Clues that could aid medical researchers in the quest to repair spinal cord injuries in humans have just been gleaned from an unlikely source: a class of ancient jawless fish called lampreys.
These eel-like creatures branched away from the evolutionary lineage that led to all jawed vertebrates (including other fish and us) about 550 million years ago, and they haven’t changed much in appearance in at least 100 million years. Yet their primordial style belies a remarkable physiological adaptation: Lampreys can recover from a completely severed spinal cord in about 10 to 12 weeks.
(Another skill worth noting: Lampreys can scale waterfalls with their nightmare-inducing sucker mouths when they head upstream to spawn.)
When investigating the genetic basis of the lamprey’s nerve regeneration, an international group of researchers, including scientists from the Marine Biological Laboratory at the University of Chicago, found that many of the genes crucial to the process are also found in humans.
“We found a large overlap with the hub of transcription factors that are driving regeneration in the mammalian peripheral nervous system,” said study co-author Dr Jennifer Morgan in a statement.
In a paper published in the journal Scientific Reports, Morgan and her colleagues closely monitored the lamprey healing process by taking tissue samples from the fish’s brains and spinal cords at various time points, from right after full paralysis was induced to complete healing at 3 months.
The team found that many of the genes switched on in the damaged tissue encoded for molecules belonging to the Wnt signaling pathway. This family of proteins – conserved in organisms ranging from roundworms to Homo sapiens – guides the formation of the body's shape and layout during early embryonic development and oversees stem cell differentiation. However, some Wnt proteins can block specialization in neural stem cells to maintain a population of cells with regenerative properties.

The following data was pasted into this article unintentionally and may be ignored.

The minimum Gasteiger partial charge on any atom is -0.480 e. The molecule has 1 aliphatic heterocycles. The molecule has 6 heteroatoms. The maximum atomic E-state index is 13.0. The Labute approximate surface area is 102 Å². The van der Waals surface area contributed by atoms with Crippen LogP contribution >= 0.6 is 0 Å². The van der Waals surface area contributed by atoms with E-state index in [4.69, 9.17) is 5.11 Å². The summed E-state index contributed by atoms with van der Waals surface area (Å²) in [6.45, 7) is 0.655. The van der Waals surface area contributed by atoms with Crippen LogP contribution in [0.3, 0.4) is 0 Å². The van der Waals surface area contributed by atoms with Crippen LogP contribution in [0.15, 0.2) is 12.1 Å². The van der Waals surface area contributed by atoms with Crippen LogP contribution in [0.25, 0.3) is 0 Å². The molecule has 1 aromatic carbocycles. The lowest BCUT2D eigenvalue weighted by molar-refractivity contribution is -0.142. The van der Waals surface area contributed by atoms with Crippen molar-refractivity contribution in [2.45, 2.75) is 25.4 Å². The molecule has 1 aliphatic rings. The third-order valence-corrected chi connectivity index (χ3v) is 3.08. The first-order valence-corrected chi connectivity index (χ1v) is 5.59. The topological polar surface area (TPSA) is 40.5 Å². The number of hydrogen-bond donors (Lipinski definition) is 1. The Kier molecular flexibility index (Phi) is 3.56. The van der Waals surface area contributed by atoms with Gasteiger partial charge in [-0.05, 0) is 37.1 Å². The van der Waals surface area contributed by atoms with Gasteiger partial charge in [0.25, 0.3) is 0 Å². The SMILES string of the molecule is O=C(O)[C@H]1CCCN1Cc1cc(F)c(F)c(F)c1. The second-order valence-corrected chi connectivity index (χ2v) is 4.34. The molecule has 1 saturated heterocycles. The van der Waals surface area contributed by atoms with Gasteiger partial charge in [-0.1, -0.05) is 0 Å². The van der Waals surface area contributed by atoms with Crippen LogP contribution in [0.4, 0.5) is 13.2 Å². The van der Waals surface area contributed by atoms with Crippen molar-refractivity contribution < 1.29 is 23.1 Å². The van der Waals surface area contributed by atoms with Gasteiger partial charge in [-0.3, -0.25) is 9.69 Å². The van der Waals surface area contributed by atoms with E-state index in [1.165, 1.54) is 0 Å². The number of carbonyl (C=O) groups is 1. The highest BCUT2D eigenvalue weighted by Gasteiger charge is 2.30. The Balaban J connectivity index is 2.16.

When lampreys were given a drug that inhibits Wnt signaling, they never recovered their ability to swim.
An additional valuable insight came from the team’s observation that healing lampreys also display high levels of altered gene activity in the brain. This indicates that future spinal cord therapies may need to target more than just the site of injury.
"This reinforces the idea that the brain changes a lot after a spinal cord injury," said Morgan. "Most people are thinking, 'What can you do to treat the spinal cord itself?' but our data really support the idea that there's also a lot going on in the brain."
The group’s next step is to tease out the particulars of the self-repair mechanism, eventually determining whether it can be applied to other animals.
"In this study, we have determined all the genes that change during the time course of recovery and now that we have that information, we can use it to test if specific pathways are actually essential to the process," added co-author Dr Ona Bloom.